Travelers From Beyond

Many have been the rumors of travelers who have crossed the void of the night sky or come by hidden paths from worlds not of Krynn.

– Dragonlance Adventures, page 12

Back when Dragonlance Adventures was written, the designers thought it likely that Dungeon Masters might take their players from an existing campaign into the original Dragonlance modules. As such, they would be bringing existing characters into the setting. To address this, Dragonlance Adventures had a section called “Travelers From Beyond.”

Over 35 years later, Wizards of the Coast continues the tradition with Shadow of the Dragon Queen. In this case, the intent is to allow players to play any race in a Dragonlance campaign. Here is the sidebar in question.

PEOPLE FROM BEYOND

Peoples who aren’t native to the world still might find their way to Krynn. It’s possible to find individual members—or even small enclaves—of folk like dragonborn, halflings, tieflings, or any other race in Ansalon. Perhaps such individuals stepped through a portal and found themselves on Krynn, or traded with one of Krynn’s great empires before the Cataclysm. Use such possibilities to play characters of any race you please in your adventures across Krynn.

– Shadow of the Dragon Queen, p. 24

This solution allows players to not feel constrained while playing in the world of Krynn.

Alternatives to Other Worlds

Art from Dragonlance Companion, by Splinterverse

While portals are a viable option within the D&D multiverse, it’s not the only option to allow in races that are not standard to Krynn. Here are just a few examples.

  • The character is from another continent beyond Ansalon. Your tabaxi might be from the jungles of Taladas, or your tortle comes from a remote island.
  • You could re-imagine a race as a Dragonlance race. Maybe your half-orc becomes a half-ogre or even a Tarmak. Or your dragonborn could be a form of draconian or dragonspawn.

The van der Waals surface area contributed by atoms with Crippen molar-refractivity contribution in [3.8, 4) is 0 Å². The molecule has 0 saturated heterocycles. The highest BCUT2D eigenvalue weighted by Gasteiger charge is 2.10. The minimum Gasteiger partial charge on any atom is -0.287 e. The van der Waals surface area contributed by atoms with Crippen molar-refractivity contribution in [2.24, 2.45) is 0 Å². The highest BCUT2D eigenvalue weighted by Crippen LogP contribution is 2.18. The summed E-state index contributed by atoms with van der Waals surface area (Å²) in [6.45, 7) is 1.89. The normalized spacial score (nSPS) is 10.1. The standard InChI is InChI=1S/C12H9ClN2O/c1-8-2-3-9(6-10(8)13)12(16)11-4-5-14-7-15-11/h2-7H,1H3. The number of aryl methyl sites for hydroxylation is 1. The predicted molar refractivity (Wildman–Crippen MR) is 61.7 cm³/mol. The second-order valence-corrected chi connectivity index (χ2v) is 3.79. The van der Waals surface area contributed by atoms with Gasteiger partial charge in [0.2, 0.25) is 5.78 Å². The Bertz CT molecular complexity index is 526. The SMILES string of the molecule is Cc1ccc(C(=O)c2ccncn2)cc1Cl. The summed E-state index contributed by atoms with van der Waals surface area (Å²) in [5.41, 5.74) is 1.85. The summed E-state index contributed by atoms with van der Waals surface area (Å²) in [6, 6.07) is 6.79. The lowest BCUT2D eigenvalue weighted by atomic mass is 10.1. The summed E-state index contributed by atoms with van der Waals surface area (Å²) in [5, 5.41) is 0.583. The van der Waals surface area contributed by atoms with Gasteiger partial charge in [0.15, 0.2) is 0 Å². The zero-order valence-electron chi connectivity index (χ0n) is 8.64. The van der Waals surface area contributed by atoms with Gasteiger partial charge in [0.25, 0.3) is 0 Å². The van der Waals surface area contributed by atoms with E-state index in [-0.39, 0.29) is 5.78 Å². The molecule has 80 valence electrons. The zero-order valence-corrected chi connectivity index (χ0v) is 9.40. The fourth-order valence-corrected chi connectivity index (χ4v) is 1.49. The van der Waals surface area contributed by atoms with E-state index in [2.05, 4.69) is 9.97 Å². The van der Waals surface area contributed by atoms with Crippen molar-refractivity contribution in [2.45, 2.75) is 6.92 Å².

• You were transformed. Perhaps your kender warlock, out of curiosity, makes a pact with Jiathuli (example Fiend), transforming you into a tiefling. Looking at you, Bristlehex Sojourner.
  • You or your ancestors were a creation of the Graygem. As a physical manifestation of Chaos, the Graygem was responsible for the creation of many of the races of Krynn. By the book, shifters wouldn’t be allowed in Krynn as they are descended from lycanthropes, which don’t exist on Krynn. The Graygem provides an alternative, changing your ancestors and giving you animal-like abilities.

A Few Words of Caution

Adding a non-standard races to Krynn can be fun, but there are a few things that might cause a few red flags. It is recommended that the player consult with the dungeon master first and let the other players know what you’re playing.

Here are a few pitfalls to avoid.

  • Avoid commenting about a character’s “strange appearance.” Focusing on some physical feature, such as skin color, would not go over well. You don’t have to ignore the character’s appearance, but be sure to approach it in a way that is mature and welcoming. When in doubt, consult your dungeon master and fellow players.
  • For many players, D&D is an escape from the problems of the real world. Having a certain amount of realism in D&D games can add depth, but things like fantasy racism don’t have to be one of them. If you are a DM and utilize this theme in a game, consult your players first to see if this is a red flag for anybody. Those themes should be reserved for villains, not players.
  • Don’t be a gatekeeper. Nobody likes that player that says, “You’re playing a firbolg? Firbolgs don’t exist in Krynn!” Note that the gatekeeper may be wrong. Maybe the race was there all along and was unknown to the rest of the world.
  • Make certain the non-standard race doesn’t hog the spotlight. Imagine a warforged who finds himself in Mt. Nevermind. He’s going to draw attention quickly.
  • Not every race works in every campaign. Certain races fit the tones of some settings better than others. A plasmoid, for example, is great fun in Spelljammer, but would be out-of-place in Dragonlance.

Certainly, there are other potential pitfalls. Just be respectful of everyone in your group and you will be fine.

Conclusion

Having “travelers from beyond” can be great fun, but keep in mind that there may be pitfalls. Keep in mind the tone of the game. When in doubt, consult your dungeon master and fellow players.

About Trampas "Dragonhelm" Whiteman

Trampas “Dragonhelm” Whiteman is best known for co-creating and administering the Dragonlance Nexus fan site. He is co-author of three Dragonlance books – Holy Orders of the Stars, Knightly Orders of Ansalon, and Races of Ansalon. When not evangelizing Dragonlance and other settings, Trampas is a husband, father, podcaster, and web designer. Trampas also enjoys reading comics, reading fantasy and scifi novels, and playing D&D.
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